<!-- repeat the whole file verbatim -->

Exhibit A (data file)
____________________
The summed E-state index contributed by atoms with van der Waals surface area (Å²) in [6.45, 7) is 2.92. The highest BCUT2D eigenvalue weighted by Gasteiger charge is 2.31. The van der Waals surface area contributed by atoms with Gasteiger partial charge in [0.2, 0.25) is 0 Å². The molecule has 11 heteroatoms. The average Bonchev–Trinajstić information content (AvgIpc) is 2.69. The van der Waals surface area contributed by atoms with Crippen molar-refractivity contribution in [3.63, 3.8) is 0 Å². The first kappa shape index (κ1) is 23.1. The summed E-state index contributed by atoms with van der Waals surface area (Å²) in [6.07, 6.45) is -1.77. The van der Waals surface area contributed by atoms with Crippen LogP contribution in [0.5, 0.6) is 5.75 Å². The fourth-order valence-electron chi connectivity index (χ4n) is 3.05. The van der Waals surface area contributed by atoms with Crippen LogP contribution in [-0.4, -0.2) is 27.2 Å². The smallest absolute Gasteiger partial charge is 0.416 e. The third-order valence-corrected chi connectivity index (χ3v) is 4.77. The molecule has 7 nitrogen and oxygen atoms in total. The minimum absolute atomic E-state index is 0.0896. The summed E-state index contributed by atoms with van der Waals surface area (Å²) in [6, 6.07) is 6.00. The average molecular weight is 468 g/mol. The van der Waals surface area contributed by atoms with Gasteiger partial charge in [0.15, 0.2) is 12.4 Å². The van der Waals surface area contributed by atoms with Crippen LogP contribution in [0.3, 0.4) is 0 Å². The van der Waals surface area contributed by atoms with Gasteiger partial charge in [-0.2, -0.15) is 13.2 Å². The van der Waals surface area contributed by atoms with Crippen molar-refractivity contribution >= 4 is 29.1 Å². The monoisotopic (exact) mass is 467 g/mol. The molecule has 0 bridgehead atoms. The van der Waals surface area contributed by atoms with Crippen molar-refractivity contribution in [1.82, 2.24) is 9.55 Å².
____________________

The summed E-state index contributed by atoms with van der Waals surface area (Å²) in [6.45, 7) is 2.92. The highest BCUT2D eigenvalue weighted by Gasteiger charge is 2.31. The van der Waals surface area contributed by atoms with Gasteiger partial charge in [0.2, 0.25) is 0 Å². The molecule has 11 heteroatoms. The average Bonchev–Trinajstić information content (AvgIpc) is 2.69. The van der Waals surface area contributed by atoms with Crippen molar-refractivity contribution in [3.63, 3.8) is 0 Å². The first kappa shape index (κ1) is 23.1. The summed E-state index contributed by atoms with van der Waals surface area (Å²) in [6.07, 6.45) is -1.77. The van der Waals surface area contributed by atoms with Crippen LogP contribution in [0.5, 0.6) is 5.75 Å². The fourth-order valence-electron chi connectivity index (χ4n) is 3.05. The van der Waals surface area contributed by atoms with Crippen LogP contribution in [-0.4, -0.2) is 27.2 Å². The smallest absolute Gasteiger partial charge is 0.416 e. The third-order valence-corrected chi connectivity index (χ3v) is 4.77. The molecule has 7 nitrogen and oxygen atoms in total. The minimum absolute atomic E-state index is 0.0896. The summed E-state index contributed by atoms with van der Waals surface area (Å²) in [6, 6.07) is 6.00. The average molecular weight is 468 g/mol. The van der Waals surface area contributed by atoms with Gasteiger partial charge in [0.15, 0.2) is 12.4 Å². The van der Waals surface area contributed by atoms with Crippen LogP contribution in [0.3, 0.4) is 0 Å². The van der Waals surface area contributed by atoms with Gasteiger partial charge in [-0.2, -0.15) is 13.2 Å². The van der Waals surface area contributed by atoms with Crippen molar-refractivity contribution >= 4 is 29.1 Å². The monoisotopic (exact) mass is 467 g/mol. The molecule has 0 bridgehead atoms. The van der Waals surface area contributed by atoms with Crippen molar-refractivity contribution in [1.82, 2.24) is 9.55 Å².